This fall, the Rutgers-Camden MFA in Creative Writing launched a new fellowship for admitted students, the Interdisciplinary Fellowship. For two semesters, Interdisciplinary Fellows meet with a faculty mentor from a discipline that interests them and pursues an independent course of study that supports their creative work. While most writers take for granted that they will explore subjects new to them while engaged in a creative project, this is the only MFA fellowship we know of that formalizes the relationship between creative writer and research. Our Writers House coordinator Leah Falk asked our first two fellows, Dani Oliver and Alexandra Luke, to talk a bit more about their experience with the fellowship in its (and their) first year.
After the jump, an interview with Dani.
Start by telling me a little about what you expected from the interdisciplinary fellowship. How have things have been different than you expected?
My interest in the fellowship — which was a huge reason why I ended up coming to Rutgers — was because we’re allowed to use this research time to complement the creative work that we’re doing, and for me, that’s so important. I’ve consistently sought out free lectures on different topics outside of the literary world so I can go home and write a poem that incorporates subject matter from other disciplines. A lot of the lectures I’d end up at and use material from were science-related. So in my admissions interview, I asked Pat and Greg if it was all right if I went the science route for this fellowship, and they said that not only is it okay, it’s encouraged.
I think that often sticking to one topic, or one creative endeavor, kind of bogs me down, so this is perfect for me.
What are you going to look into, scientifically? I know you mentioned physics.
I’m going to do it in two parts. It’s amazing they’re letting me do this, because I think the idea originally was that we’re supposed to stick with one professor for two semesters, but I have two questions that I wanted to explore that touch different disciplines. The first one is: What are the structures of language that we use to talk about things that are really difficult to talk about? Which, for me, the most ineffable subjects are god, or the divine, and the universe. So linguistically, structurally, what do we do to create and discuss those things? There are a lot of avenues I’m going to explore with my advisor, Dr. Richard Epstein, but one of those things is metaphor. It looks like my reading will fall into areas of cognitive linguistics and cognitive science in general. And then my second question is: What are the physical ways that we explain the same things — god and the universe? So for the second semester of the fellowship, I’ll hopefully be working with a physics or astronomy professor.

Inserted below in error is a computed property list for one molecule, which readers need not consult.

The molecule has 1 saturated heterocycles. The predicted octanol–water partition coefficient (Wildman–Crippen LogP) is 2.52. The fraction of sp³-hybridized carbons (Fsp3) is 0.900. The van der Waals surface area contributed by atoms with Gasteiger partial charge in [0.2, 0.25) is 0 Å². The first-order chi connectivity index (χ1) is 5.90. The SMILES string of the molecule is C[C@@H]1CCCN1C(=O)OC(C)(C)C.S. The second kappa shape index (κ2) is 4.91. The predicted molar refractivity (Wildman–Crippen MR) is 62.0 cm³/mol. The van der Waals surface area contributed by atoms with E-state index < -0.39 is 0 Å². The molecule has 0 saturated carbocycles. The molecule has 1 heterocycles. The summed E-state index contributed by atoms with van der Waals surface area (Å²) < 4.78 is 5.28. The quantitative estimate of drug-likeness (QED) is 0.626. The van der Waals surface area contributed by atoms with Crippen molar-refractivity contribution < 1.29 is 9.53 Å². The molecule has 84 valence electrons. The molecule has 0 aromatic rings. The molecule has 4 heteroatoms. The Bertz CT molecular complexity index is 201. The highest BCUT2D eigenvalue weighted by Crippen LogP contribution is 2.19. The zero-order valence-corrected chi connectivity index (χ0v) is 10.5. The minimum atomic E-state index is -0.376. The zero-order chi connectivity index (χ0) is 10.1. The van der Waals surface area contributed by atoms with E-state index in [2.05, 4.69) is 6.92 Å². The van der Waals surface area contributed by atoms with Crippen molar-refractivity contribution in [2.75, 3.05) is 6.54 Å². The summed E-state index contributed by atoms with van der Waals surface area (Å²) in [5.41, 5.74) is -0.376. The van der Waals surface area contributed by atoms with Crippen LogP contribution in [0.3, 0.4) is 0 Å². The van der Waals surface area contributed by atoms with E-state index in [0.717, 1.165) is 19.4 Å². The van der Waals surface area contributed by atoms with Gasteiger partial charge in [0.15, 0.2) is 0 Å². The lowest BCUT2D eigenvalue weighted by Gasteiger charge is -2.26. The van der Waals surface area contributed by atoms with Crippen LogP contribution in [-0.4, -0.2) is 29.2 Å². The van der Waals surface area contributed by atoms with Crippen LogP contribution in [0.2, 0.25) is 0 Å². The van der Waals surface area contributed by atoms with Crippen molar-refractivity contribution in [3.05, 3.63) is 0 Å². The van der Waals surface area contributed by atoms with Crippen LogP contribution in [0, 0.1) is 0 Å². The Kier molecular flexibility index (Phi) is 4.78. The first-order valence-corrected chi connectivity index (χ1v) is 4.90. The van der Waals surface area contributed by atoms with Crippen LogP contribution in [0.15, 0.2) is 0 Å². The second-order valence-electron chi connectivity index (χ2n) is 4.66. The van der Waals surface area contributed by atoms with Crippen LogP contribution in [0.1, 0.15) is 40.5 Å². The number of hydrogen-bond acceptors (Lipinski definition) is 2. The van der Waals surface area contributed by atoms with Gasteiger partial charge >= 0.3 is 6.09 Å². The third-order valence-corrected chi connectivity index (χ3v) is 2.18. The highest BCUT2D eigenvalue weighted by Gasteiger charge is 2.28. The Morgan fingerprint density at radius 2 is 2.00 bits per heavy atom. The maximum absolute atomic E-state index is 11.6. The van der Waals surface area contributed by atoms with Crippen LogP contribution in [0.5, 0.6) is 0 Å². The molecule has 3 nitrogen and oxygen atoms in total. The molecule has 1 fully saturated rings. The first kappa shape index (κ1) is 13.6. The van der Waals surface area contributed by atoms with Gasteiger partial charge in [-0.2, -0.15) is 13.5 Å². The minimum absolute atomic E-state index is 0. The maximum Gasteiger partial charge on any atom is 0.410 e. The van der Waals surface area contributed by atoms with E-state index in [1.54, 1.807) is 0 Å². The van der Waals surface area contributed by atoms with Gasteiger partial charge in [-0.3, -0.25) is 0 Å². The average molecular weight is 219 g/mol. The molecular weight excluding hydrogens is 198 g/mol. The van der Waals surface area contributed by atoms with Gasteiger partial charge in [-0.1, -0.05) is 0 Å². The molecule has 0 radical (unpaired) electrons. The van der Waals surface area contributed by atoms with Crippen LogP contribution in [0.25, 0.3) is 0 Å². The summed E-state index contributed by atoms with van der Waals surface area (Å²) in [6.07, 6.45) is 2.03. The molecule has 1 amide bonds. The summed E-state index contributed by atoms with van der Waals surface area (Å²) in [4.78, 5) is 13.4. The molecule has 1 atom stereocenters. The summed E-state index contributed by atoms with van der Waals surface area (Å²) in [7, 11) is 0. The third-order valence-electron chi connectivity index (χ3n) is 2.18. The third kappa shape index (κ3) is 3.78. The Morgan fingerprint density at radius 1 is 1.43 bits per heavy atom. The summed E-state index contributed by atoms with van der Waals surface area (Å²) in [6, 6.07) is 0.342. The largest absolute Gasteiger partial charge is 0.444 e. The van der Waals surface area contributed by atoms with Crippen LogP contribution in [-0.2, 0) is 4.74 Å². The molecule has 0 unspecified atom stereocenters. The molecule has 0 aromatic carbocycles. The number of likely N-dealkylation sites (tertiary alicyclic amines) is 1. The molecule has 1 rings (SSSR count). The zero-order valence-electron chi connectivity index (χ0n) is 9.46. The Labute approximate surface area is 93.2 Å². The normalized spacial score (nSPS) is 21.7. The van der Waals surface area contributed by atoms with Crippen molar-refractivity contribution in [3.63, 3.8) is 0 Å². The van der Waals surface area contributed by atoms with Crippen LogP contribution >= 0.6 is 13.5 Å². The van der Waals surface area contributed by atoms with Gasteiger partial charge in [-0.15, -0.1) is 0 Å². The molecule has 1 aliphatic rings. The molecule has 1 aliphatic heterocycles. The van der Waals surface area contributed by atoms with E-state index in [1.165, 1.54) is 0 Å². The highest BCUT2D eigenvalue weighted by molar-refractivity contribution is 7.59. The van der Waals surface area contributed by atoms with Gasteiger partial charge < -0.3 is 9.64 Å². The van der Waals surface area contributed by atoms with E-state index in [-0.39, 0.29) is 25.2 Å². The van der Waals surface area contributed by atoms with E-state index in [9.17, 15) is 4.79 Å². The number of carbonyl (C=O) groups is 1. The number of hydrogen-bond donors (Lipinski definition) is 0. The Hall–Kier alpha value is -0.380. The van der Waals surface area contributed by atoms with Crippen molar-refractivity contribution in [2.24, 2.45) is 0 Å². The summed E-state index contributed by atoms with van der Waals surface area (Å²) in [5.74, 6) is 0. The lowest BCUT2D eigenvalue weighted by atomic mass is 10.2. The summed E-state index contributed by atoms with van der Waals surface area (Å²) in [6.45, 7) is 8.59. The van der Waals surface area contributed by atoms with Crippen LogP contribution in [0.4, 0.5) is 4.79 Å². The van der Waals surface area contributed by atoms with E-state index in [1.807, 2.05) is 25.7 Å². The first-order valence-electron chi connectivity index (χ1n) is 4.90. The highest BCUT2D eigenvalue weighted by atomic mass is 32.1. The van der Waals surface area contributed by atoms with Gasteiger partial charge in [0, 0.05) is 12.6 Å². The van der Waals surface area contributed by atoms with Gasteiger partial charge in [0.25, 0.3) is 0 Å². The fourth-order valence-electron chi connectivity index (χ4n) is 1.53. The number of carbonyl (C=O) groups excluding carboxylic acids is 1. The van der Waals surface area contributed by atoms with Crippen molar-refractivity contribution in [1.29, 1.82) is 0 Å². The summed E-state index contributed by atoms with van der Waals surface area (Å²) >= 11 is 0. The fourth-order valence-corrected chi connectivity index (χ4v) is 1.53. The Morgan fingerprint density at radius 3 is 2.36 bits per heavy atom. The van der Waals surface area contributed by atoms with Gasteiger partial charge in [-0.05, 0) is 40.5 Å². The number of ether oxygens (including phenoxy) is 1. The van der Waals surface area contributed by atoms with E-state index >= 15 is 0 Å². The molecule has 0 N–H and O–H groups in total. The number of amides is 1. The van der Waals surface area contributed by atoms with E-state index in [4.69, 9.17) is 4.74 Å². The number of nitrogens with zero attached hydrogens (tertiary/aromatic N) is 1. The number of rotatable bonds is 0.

How have you and Professor Epstein been structuring your sessions?
Well, we’ve only met once so far since the work isn’t supposed to start until next semester, but he actually seems really excited. I’m really lucky because he said this set of questions is something he’s been wanting to explore for a long time. He gave me a couple of introductory books, because I was really insistent on that: I wanted to have a basic understanding of the vocabulary used in linguistic study so I could read these books and not feel stupid since I have absolutely no background in this. He also gave me a book on metaphor, and one I believe was written by a linguistics scholar and a Buddhist scholar working together. I’ll read those over the break to get started.
What I’d like to do with him is, once every two weeks, sit down and talk with him about my lines of inquiry and see if he can keep pushing me in different directions.
What do you hope the second half will look like? Do you have a science background at all?
No, I don’t. And I didn’t take physics in high school.
It’s funny, poetry and physics go together, don’t they?
They really do, in a way!
What I’d also like to do is apply for a little additional funding, for a research grant, to see if I can find and go to a series of lectures about these subjects. A few years ago I attended a discussion at the Los Angeles Library between a cosmologist and a theoretical physicist. So the cosmologist talked about the giant mirrors used in telescopes and how discovery, in her field, meant finding physical, observable evidence. Whereas, the theoretical physicist was like, I don’t need to see what’s up there! I can make a discovery without observation, through math and an understanding of how the universe works.
I really loved the ways that their thinking diverged. I really want to attend more of these lecture series, where someone explains different ways of thinking about the universe. I’ll see what I can follow, and how I can use it in my creative work.
One of the challenges of this new structure is that students coming in don’t necessarily know what specialists are out there, even if they know their interests.
None of the physics classes being offered at Rutgers-Camden are quite what I’m interested in, but what I found out is that I don’t necessarily have to do research that’s tied to a class. Lots of these professors are scholars in areas that they don’t always get to teach. So I kind of have to do some digging and be like, what do you do, what do you like? And, this is what I told Professor Epstein, I said, I’m sorry I’m not going to hand you a paper at the end, I’m going to give you a bunch of poems. And he was like, that’s great! But I don’t know if a physics professor is going to have the same reaction of wanting to read sixty poems.
That’s a special physics professor.
Yes! So I kind of have to figure out what will work. But I love the freedom we get throughout this process.